- Collect community identity symbols (t-shirts, pins, stickers etc) (effort 1)
- Spontaneous social media activity during the event about it (live tweet, sharing slides and thoughts etc) (effort 2)
- Provide a feedback about the attended event (effort 2)
- Help with the event logistics by chance (moving chair before / after the event, clean-up tables and venue, etc) (effort 2)
- “Wear” community identity symbols (attach a stickers, wear a tshirt, etc) (effort 2)
- Take active part to online discussion on community social channel after the event (effort 2)
- Attend a community event for the second/third time (effort 3)
- Propose topics for next community events (effort 3)
- Attend an in-person social event after the meeting (dinner, free chats, etc, and outside of the venue) (effort 3)
- Refer the community / next events to peers (effort 1)
- Invite / bring additional people during events (effort 1)
- Suggest / connect with a potential speaker (effort 1)
- Suggest / connect with a potential sponsor (effort 1)
- Be a good source feedback (events execution, onboarding experience, social presence, image of the community during the events, etc) (effort 2)
- Proactively offer help for event duties (attendees check-in, venue setup and tear down, move mics for questions, etc) (effort 2)
- Consistently produce event follow-up (blogpost, recap, friction logs, etc) (effort 2)
- Propose a talk for an event (effort 2)
- Active contribution to a community side project (code projects, etc) (effort 2)
- Help representing the community during broader events (booth at conferences, fairs, etc) (effort 3)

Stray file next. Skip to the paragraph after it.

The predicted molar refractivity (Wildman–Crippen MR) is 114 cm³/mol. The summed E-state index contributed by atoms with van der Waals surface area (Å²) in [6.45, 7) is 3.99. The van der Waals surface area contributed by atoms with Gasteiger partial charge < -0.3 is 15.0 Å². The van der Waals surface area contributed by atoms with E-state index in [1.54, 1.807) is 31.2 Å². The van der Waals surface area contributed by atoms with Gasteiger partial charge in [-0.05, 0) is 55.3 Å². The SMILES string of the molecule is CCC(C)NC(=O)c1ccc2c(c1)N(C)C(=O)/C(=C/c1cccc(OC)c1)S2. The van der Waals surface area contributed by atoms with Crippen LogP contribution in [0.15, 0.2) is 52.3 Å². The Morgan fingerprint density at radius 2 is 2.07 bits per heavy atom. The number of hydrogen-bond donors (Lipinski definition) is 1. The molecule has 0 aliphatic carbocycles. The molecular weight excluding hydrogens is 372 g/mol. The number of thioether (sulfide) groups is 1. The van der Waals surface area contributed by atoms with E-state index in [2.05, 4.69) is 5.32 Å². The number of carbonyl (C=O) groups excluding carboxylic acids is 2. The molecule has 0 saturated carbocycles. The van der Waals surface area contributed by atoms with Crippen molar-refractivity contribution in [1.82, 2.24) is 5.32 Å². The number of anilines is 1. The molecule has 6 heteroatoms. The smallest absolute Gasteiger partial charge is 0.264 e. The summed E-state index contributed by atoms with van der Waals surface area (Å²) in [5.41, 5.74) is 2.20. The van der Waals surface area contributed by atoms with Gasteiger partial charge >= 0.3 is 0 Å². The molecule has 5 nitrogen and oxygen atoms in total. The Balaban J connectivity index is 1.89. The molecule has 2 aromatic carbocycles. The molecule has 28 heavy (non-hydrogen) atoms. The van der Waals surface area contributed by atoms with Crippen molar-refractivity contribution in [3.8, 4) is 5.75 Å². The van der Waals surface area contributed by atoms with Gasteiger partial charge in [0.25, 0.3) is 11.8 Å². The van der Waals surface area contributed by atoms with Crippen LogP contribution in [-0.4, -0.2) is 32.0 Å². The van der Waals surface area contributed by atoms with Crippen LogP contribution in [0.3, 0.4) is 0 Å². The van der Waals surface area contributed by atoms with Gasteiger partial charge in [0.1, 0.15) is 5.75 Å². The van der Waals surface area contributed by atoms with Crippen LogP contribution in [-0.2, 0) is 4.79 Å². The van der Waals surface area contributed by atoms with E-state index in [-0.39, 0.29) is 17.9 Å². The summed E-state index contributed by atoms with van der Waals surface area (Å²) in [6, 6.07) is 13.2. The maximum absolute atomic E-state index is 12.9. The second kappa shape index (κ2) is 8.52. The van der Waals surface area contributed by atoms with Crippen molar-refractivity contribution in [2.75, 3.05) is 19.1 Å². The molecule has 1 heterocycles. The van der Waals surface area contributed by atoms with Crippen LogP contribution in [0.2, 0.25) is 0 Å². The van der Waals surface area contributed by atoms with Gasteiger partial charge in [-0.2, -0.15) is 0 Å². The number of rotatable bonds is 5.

- Promote events on social / real life (effort 3)
- Curate the full social presence during events (effort 3)
- Attend community events on regular basis (effort 3)
- Proactive help with event logistic (venue setting, gadget distribution, speaker support etc) (effort 3)
- Speak during an event (effort 3)
- Introduce the community at the beginning of the event (effort 3)
- Arrive at the events earlier to help with logistic (shop for the food for the networking part, visit and check the venue days before the event, etc) (effort 3)
- Attend one or more core-org team meetings (effort 3)
- Constantly finding speakers for events (effort 1)
- Scout for new venues and make all the arrangements needed to run even there (effort 1)
- Take care of the with audio / video task (effort 1)
- Welcome speakers before the even and be their point of contact (effort 1)
- Present the community to other community events (effort 2)
- Help community in tasks required to sustain itself (site, analysis etc) (effort 2)
- Lead the community social strategy (effort 2)
- Propose and execute community improvement actions (greet new members, implement new features etc) (effort 2)
- Be responsible for the full organization of one or more events (effort 2)
- Be the point of contact between the community and the main sponsors (effort 2)
- Co-define the community strategy and plans (effort 2)
- Take care of transition from Onboarding to Engaging for new potential community leaders (effort 2)
- Accept the co-organizer role (effort 3)
- Identify and onboard new co-organizers (effort 3)
- Lead the community governance in the co-organizers group (effort 3)
- Step-up as the main community organizer (effort 3)
The curve lacks with Carrie Melissa defined as emotional involvement, another parameter to consider together with the effort, to make the transitions between tasks even smoother. And no curve is perfect, of course, so I’ll integrate additional feedback over time. What’s yours? Do you think some tasks is missing? Please let me know and, in the meantime, feel free to use the Curve for your communities!
3 thoughts on “The Community Commitment Curve for in-person communities”
This just made my morning. As you put this into practice, I would love to hear what you learn, especially in an offline environment.
What I often find is that the curve created during brainstorming is more complex than the ones my clients put into practice and measure formally, due to limitations on what is possible to measure in their platforms. Nonetheless, this mapping informs how they engage with their members on a daily basis.